Thought leadership is an increasingly vital driver of business success. It's also an emerging discipline in its own right. Our ability to understand its core practices and then, effectively apply them is the key to positioning ourselves and our companies for next level growth.
That's why I was so in interested in "How to Become a Thought Leader," a new study on thought leadership from RainToday.com. While RainToday specializes in providing advice, insight and tools for professional services organizations, it's clear that the advice in this report is relevant to everyone who provides a complex solution. Indeed, we are all being asked to be more consultative -- and offer greater perspective on the direction of our respective fields, industries and markets.
The study, which draws on the perspectives of recognized thought leaders such as Marshall Goldsmith, Martha Rogers, Michael McLaughlin, Bruce Marcus and Brian Carroll, offers guidance and best practices to help you elevate yourself and your company in the marketplace.
I'm intrigued by the report's simple equation: successful thought leadership = passion for a subject + relevance to an audience + market reach. "You can't go after a market without something authentic and valuable to offer, without something spun from the passion you hold for your area of expertise...and you can't continue to teach others and sustain your business as a whole without developing an ongoing relationship with your market," write Mike Schultz, Andrea Meacham Rosal and Rebecca Gould, the report's authors. "One without the other just doesn't work."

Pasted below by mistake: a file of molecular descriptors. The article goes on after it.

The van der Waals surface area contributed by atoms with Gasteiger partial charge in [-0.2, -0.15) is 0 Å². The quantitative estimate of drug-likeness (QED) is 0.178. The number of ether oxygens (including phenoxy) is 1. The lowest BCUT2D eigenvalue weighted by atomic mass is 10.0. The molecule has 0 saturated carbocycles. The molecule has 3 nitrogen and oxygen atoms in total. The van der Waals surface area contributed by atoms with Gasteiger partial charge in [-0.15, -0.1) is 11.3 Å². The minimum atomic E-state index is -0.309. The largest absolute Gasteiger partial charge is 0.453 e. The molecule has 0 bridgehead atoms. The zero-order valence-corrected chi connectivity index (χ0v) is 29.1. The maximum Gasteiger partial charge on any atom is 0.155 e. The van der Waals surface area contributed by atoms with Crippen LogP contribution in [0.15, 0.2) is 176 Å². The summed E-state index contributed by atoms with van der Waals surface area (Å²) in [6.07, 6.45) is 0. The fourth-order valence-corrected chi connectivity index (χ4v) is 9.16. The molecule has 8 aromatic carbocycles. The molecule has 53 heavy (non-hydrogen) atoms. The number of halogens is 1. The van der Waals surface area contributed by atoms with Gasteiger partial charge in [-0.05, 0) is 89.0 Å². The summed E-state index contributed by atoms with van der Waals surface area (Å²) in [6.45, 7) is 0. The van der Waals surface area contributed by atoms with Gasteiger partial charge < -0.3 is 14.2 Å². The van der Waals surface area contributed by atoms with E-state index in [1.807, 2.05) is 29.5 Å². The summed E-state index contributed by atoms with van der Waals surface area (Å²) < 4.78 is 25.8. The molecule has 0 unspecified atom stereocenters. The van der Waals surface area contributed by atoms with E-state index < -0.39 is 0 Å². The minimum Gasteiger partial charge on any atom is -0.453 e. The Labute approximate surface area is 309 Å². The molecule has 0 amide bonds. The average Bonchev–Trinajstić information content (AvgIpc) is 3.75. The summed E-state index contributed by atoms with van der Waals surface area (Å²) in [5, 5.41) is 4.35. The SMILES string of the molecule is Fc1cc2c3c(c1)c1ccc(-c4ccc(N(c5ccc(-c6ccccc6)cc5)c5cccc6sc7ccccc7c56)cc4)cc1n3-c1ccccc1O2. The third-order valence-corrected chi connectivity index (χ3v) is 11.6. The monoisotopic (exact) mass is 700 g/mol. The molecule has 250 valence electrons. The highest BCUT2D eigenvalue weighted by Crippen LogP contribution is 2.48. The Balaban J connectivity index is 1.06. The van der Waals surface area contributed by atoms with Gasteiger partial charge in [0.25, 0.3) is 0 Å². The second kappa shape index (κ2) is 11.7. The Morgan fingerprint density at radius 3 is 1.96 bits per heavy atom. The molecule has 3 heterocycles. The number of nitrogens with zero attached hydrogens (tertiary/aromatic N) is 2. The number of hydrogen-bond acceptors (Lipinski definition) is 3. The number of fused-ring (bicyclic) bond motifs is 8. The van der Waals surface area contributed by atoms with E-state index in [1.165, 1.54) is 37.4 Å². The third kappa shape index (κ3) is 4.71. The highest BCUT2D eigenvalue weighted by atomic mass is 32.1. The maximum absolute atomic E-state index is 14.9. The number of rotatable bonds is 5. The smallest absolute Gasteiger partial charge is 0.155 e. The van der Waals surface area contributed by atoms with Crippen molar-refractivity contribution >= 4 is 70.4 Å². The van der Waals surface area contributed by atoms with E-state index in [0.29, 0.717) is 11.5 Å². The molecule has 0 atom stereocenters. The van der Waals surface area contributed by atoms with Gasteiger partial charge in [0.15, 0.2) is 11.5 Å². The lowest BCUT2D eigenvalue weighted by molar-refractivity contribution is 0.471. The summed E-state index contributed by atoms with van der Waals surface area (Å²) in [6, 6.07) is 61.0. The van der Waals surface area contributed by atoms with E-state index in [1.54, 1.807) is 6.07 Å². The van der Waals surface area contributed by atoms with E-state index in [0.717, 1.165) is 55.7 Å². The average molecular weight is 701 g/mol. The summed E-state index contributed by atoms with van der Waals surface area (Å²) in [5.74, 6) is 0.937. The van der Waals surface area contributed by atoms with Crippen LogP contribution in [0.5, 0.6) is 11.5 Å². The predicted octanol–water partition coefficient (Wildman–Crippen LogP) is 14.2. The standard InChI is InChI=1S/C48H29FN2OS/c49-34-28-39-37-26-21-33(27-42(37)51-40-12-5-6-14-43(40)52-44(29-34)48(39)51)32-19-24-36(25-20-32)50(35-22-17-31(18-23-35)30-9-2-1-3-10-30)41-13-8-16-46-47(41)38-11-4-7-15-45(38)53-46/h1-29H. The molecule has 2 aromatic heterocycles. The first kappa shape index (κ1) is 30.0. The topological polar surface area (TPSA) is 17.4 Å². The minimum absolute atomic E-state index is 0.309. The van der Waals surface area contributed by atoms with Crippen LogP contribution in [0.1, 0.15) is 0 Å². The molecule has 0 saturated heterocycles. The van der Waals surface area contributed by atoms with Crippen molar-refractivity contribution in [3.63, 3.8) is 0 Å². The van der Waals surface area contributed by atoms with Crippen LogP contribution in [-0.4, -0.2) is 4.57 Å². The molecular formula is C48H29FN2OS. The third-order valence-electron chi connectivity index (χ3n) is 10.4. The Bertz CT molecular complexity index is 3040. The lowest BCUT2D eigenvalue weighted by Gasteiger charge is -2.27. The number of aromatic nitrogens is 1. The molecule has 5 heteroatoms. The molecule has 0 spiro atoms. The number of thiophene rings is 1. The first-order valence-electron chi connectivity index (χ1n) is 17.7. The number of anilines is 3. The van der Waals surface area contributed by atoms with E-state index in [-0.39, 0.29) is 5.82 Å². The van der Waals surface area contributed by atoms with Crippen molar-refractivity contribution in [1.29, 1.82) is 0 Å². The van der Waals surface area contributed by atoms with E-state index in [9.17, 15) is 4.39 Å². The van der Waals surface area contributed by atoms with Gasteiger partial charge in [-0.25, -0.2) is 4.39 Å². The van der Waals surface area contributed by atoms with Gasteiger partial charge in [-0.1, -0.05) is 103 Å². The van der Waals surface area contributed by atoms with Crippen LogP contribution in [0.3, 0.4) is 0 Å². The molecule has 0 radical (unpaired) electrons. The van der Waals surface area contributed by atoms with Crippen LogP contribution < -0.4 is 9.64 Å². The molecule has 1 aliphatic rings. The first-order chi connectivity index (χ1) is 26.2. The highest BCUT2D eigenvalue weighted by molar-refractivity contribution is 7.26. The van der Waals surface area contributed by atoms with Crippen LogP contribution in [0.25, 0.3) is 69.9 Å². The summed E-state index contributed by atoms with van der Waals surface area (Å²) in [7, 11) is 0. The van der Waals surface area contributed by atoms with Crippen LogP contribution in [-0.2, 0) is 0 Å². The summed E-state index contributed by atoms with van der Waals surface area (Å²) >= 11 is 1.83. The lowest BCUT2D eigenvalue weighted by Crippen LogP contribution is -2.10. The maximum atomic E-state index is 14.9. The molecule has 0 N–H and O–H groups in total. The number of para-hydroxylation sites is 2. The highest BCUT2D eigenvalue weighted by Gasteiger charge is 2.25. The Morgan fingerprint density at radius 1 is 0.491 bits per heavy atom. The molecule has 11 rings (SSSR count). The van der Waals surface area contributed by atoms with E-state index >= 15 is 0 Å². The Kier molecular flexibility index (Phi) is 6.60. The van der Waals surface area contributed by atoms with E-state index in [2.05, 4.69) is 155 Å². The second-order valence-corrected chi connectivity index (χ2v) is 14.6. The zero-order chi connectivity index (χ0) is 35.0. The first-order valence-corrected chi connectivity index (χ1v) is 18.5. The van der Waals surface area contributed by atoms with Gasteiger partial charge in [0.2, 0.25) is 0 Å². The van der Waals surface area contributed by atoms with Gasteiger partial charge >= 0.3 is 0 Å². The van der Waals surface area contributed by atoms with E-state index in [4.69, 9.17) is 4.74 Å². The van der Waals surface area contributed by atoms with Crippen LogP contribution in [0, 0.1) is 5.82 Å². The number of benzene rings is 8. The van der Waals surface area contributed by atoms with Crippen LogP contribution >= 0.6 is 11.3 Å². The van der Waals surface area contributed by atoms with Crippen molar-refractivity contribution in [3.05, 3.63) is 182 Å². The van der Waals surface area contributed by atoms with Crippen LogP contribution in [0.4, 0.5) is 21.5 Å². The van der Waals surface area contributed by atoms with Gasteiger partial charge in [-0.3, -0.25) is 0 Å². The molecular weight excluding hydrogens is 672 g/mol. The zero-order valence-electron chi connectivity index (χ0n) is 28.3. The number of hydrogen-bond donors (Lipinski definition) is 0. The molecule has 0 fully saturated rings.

The authors point to several key benefits for a business (or an individual) that embraces thought leadership. Among the benefits they cite:
- Greater recognition, demand and reach in the market;
- Easier business development, with more desirable clients;
- Appreciation inside your firm;
- Higher speaking fees;
- Less market "push" and more market "pull."
The payoff in terms of business development strikes me as particularly notable. Thought leadership, as the report states, can shorten sales cycles, lead to higher quality conversations, increase perceived value (and fees), reduce customer pushback and give you access to higher level decision makers within a prospective account.
The discipline of thought leadership depends on a commitment to invest one's time, energy and resources in a series of key activities that will engage your prospective clients and raise your profile in the marketplace. In terms of reaching your market, the authors point to several possible thought leadership vehicles:
- Public speaking
- Writing articles
- Writing white papers
- Publishing a blog
- Conducting research
- Writing a book
- Participating in industry associations
- Appearing in online webinars/webcasts/podcasts
- Building relationships with the press and other key influencers
While some business leaders may just become thought leaders as a product of their market success, the more common scenario is that thought leadership will precede market leadership. Moreover, one can't become a thought leader in this sense without a rigorous and disciplined commitment to the endeavor. You are most likely to "find success on the path to thought leadership if you set it as a goal, and then work to achieve it," the authors state.
That's a key point. In our era of deafening marketing noise and confusion, it's critical that we take the steps necessary to truly engage our prospective clients, give them insight into best and worst practices in the field, and offer our vision of where the market is headed. They are not simply buying our products or services anymore. They are buying our path to business results and our far-seeing guidance along that path.